Community walks to stamp out racism

By Angela Brown
March 21, 2017 - 5:00pm

About 15 area residents came together to walk the walk on Tuesday, March 21 to raise awareness about the issue of racism.

People joined forces to take part in the event, called March Out Racism, held in downtown North Battleford. Battlefords Immigration Resource Centre partnered with Multiculturalism Society of Saskatchewan on the initiative.

The group convened outside city hall in North Battleford, as Coun. Len Taylor read the City’s proclamation declaring March 21 the International Day for the Elimination of Racial Discrimination.

"Racial discrimination is something everyone in our society should be aware of," Taylor said prior to the event. "This is not a federal, provincial or municipal issue. This is a people's issue. The mayor, council and the City of North Battleford are pleased to support those in this community who want to keep this important issue in front of the citizens of our community.”

Undaunted by chilly temperatures, the walk participants carried banners and posters when they took to the streets of North Battleford.

The group walked from City Hall, along 101st St., to the Battlefords Immigration Resource Centre. A shuttle bus donated by the Casino provided complimentary rides back downtown.

Police escorted the marchers and closed a section of road for the event.

Lori Nicotine, with First Nations’ Poundmaker and Little Pine, carried the International Indigenous Unity Flag during the walk. 

"It's to bring awareness of people, geography, water, racism and the struggles people are going through," she said.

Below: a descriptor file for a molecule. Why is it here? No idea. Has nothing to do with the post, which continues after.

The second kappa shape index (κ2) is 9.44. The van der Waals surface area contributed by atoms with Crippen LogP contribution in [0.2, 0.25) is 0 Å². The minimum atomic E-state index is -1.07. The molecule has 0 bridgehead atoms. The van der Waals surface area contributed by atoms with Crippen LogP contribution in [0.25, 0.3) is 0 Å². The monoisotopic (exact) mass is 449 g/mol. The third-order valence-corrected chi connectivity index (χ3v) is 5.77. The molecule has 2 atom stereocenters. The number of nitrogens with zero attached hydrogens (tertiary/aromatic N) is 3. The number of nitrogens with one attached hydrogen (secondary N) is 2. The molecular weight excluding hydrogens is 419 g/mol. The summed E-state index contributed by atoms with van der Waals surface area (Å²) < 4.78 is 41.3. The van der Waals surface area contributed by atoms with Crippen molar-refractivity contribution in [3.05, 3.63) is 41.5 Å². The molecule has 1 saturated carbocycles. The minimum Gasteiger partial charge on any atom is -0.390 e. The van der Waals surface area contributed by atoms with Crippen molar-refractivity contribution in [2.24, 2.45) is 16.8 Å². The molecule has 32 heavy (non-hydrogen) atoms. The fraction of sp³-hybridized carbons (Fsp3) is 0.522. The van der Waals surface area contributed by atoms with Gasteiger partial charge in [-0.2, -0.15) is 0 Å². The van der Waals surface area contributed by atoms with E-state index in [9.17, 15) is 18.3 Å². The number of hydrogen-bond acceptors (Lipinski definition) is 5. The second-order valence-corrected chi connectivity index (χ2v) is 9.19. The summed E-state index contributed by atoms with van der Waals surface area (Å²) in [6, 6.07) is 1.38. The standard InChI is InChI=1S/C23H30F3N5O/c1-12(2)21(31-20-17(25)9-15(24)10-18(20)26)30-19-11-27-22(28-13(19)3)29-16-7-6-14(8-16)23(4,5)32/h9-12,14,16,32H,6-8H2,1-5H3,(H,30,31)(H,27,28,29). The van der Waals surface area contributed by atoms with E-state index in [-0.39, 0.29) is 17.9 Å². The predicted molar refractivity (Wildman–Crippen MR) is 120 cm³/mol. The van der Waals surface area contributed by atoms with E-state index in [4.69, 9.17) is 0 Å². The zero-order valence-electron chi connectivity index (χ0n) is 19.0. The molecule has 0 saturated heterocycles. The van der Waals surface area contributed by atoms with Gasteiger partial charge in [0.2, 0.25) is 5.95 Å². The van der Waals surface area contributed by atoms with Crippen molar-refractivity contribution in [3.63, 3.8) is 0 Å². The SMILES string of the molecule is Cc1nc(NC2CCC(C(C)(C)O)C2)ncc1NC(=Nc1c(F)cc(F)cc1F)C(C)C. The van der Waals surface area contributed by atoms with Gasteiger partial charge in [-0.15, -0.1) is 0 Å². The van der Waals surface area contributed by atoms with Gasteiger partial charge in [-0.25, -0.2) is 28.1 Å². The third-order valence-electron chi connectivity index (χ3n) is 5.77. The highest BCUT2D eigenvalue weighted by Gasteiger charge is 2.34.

"We all walk together, we all need water and we all have the same basic need - to belong, to love and to be respected," she said. 

The organizer of the event, Annette McGovern, executive director of Battlefords Immigration Resource Centre, hoped to get people talking about the issue of racism by having the march through the centre of town.

"This is actually a province-wide initiative," she said. "People realize that if everyone would work together we would be a lot stronger, have a stronger voice, and opportunities for everyone. That's what we are trying to promote." 

She said North Battleford is no different from anywhere else.

"There are issues with racism all over the world, but if we don’t start trying to work on them they are just going to get worse," McGovern said. 

In the city's proclamation for the day, Taylor related Mayor Ryan Bater’s message: "In a diverse city like North Battleford, equality and equity are fundamental values that we uphold."


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